Monday, April 11, 2011

Gold, After Touching New Record, Sinks In Early Morning Trading

WTI crude oil, after reaching more than $113, sunk when trading resumed this week. Going through a two-stage drop, it slipped below $112. Its drop did have an effect on gold, but not as much on the U.S. Dollar. The threat of runaway mainland Chinese inflation is being added to the argument arsenal by the people who want to see the renminbi float. Both export and imports are showing unexpectedly huge growth, suggesting that the Chinese economy isn't being slowed down by People's Bank of China tightening measures.

Gold at first wasn't deterred by the slump in oil. Shrugging off the last-minute budget deal that avoided a partial U.S. government shutdown, the metal trundled up to reach a new high of $1,477.00 at 9:20 PM ET. Then sinking to $1,472, it made other attempts which burned out at successively lower levels as night turned into morning. Finally, at 5:20 AM, $1,472 itself broke and gold was driven down to $1,466. A recovery climb to almost $1,470 was thwarted by a new selling wave. As of 8:11, the spot price was $1,465.60 for a drop of $9.40 since Friday's close. The Kitco Gold Index split the loss into -$5.70 for predominant selling and -$3.70 for strengthening of the greenback.

The U.S. Dollar Index didn't continue its Friday droppage when it started the week. Instead, it quickly rebounded to 75.0. Being blocked, it then climbed and fell in a ragged range between that ceiling and 74.9. A sustained breakthrough above 75.0 didn't come until 8:00, coinciding with gold's latest stumble. As of 8:18, the Index was still climbing at 75.07.

A Bloomberg article ascribed the droppage to profit-taking and a claim from the African Union that Gadaffi agreed to a ceasefire plan. Details on the plan are sketchy, and the rebels said that any peace plan that allows Gadaffi to stay in power is unacceptable. The Grecian government may need more bailout money, which makes for a certain bookending to the Portugese government's recent application for funds.
“Profit-taking has emerged” and “a further pullback could be seen” on news that Qaddafi accepted a peace proposal, James Moore, an analyst at in London, said in a report to clients today. Still “ongoing concerns of European Union debt, low interest rates and ongoing inflation concerns are bullish” for gold, he said....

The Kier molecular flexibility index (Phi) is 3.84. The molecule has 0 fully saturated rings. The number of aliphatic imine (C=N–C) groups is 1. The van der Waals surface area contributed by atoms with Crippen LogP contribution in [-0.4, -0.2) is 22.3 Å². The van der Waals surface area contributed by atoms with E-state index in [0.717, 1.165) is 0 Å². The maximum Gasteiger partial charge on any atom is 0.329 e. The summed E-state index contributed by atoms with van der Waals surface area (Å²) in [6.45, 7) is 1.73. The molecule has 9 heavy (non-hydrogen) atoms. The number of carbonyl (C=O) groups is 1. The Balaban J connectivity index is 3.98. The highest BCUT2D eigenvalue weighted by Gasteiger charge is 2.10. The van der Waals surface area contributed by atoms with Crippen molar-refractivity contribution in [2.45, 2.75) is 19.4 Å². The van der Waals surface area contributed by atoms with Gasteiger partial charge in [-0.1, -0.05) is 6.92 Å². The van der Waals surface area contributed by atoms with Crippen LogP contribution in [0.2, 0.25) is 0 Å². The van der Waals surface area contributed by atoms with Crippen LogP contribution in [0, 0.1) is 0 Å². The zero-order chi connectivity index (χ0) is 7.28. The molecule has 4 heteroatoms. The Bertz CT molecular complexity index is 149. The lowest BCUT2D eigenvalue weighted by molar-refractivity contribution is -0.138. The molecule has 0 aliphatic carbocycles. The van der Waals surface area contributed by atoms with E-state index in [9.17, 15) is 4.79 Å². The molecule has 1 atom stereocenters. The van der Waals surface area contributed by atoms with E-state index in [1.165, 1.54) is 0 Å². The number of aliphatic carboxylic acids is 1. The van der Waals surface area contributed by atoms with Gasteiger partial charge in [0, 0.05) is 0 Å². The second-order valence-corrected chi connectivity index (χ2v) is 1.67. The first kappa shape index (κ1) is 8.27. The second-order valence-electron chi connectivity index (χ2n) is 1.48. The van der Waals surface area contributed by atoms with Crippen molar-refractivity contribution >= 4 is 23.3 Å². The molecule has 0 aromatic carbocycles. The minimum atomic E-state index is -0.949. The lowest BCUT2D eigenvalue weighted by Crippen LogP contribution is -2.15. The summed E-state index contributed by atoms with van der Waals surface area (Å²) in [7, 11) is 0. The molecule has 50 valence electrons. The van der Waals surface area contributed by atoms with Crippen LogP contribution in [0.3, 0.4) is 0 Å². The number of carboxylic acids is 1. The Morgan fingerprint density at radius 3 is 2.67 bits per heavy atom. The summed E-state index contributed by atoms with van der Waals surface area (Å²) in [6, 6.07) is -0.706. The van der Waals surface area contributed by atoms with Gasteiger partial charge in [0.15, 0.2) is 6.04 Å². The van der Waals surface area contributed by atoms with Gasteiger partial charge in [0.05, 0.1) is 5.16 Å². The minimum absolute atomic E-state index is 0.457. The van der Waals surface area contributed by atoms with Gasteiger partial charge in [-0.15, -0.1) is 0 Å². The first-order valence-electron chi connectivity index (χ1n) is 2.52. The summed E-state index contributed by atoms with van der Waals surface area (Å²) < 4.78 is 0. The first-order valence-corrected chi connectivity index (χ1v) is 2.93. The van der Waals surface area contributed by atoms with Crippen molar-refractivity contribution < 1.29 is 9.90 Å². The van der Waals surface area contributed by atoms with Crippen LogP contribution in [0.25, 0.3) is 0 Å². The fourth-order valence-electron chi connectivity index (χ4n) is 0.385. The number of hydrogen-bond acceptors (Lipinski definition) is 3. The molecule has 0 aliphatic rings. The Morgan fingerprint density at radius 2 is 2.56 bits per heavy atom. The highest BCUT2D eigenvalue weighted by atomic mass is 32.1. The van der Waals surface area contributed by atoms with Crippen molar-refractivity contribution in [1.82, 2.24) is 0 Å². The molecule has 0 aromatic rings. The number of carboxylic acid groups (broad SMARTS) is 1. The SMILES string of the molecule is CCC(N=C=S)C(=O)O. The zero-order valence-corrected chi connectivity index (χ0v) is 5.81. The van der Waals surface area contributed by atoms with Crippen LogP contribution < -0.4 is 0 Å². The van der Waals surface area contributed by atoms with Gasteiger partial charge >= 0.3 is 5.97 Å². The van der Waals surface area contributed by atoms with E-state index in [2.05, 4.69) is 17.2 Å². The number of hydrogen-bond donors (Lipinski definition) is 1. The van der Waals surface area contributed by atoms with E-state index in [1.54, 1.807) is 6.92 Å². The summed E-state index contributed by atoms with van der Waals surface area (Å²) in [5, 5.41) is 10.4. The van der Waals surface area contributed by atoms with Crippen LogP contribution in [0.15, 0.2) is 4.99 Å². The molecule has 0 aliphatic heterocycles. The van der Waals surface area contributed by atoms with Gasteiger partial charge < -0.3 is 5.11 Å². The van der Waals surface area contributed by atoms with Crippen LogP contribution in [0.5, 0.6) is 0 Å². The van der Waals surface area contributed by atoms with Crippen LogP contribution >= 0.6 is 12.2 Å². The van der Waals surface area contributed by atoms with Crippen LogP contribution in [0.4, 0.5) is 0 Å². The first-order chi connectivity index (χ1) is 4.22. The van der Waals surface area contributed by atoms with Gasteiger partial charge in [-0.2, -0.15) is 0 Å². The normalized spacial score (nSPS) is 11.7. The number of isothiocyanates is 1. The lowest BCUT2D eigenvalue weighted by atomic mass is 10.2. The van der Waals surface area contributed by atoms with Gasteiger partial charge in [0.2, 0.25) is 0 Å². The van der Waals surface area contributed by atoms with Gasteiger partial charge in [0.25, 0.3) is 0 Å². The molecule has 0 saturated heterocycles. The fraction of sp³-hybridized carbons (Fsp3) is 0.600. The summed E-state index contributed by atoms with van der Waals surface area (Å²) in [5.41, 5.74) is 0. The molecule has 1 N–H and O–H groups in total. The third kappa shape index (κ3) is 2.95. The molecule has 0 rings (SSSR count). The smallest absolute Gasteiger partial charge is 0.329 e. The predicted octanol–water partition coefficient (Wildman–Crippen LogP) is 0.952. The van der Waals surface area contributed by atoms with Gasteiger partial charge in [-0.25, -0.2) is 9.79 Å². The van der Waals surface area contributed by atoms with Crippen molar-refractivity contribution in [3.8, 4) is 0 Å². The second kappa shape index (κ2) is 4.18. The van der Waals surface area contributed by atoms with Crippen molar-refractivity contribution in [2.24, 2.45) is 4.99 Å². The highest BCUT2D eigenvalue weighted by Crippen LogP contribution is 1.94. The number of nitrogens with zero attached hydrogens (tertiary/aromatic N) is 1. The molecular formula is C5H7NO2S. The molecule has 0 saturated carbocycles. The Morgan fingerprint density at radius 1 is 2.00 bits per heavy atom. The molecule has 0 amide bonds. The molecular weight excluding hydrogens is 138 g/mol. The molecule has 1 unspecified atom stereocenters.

The article also notes the widening differential between 10-year TIPS and non-inflation-protected Treasury securities with the same maturity: the differential is now discounting an inflation rate of 2.66%. Holdings of ten gold ETFs tracked by Bloomberg jumped by 19.98 tonnes to 2,049.15 tonnes last Friday.

An earlier Reuters report said that gold reached its record last night on hopes (later frustrated) that the greenback would continue declining. Despite People's Bank of China tightening, inflation continues to heat up in mainland China and the EU to a lesser extent.
"I think there is a good chance that gold could hit $1,500 an ounce within this quarter. And perhaps even higher if we see
the weakness in the dollar persist and the Federal Reserve continues their relatively easy monetary policy," said Ong Yi Ling, investment analyst at Phillip Futures in Singapore.

"This week, perhaps, the focus could be on whether the Federal Reserve actually indicates to the market whether they will be exiting their loose monetary policy, and whether they display any hawkish signals."
More selling came into the Singapore market from Thailand and Asia, but premiums on gold bars remained steady. Holdings of the SPDR Gold Shares Trust, bucking the Bloomberg finding, were unchanged on Friday.

A Wall Street Journal article said that gold pulled back from its new record, but the pullback has not deterred gold analysts from expecting a drive to $1,500.
"Faced with [a] host of gold-friendly factors, along with elevated oil prices and ongoing inflation concerns, gold is carving out a bigger share of investor interest this month than it has done all year," said UBS analyst Edel Tully in a note.

Such friendly factors include a weaker dollar and the U.S. Federal Reserve's apparent lack of agreement on U.S. monetary policy, she said. That spurred the bank on Monday to raise its one-month gold forecast to $1,500 an ounce from $1,450 an ounce.
Silver's parabolic rise continues, but its run leaves it vulnerable to a tumble.

With no new data on the U.S. economy today, gold sunk below $1,465 but recovered to the high 1460s as the pit session got rolling. As of 8:41, the spot price was $1,466.90 for a drop of $8.10 since Friday's close. The Kitco Gold Index divided the loss into -$3.70 for predominant selling and -$4.40 for greenback weakening. The U.S. Dollar Index, after running up close to 75.1, stalled. As of 8:42, it was still marking time at 75.08.

Although gold went through a letdown early this morning, it's still holding above $1,465. Should a ceasefire develop in Libya, gold may suffer but it'll still be well above where it was when the civil war broke out. New drivers are replacing the old.

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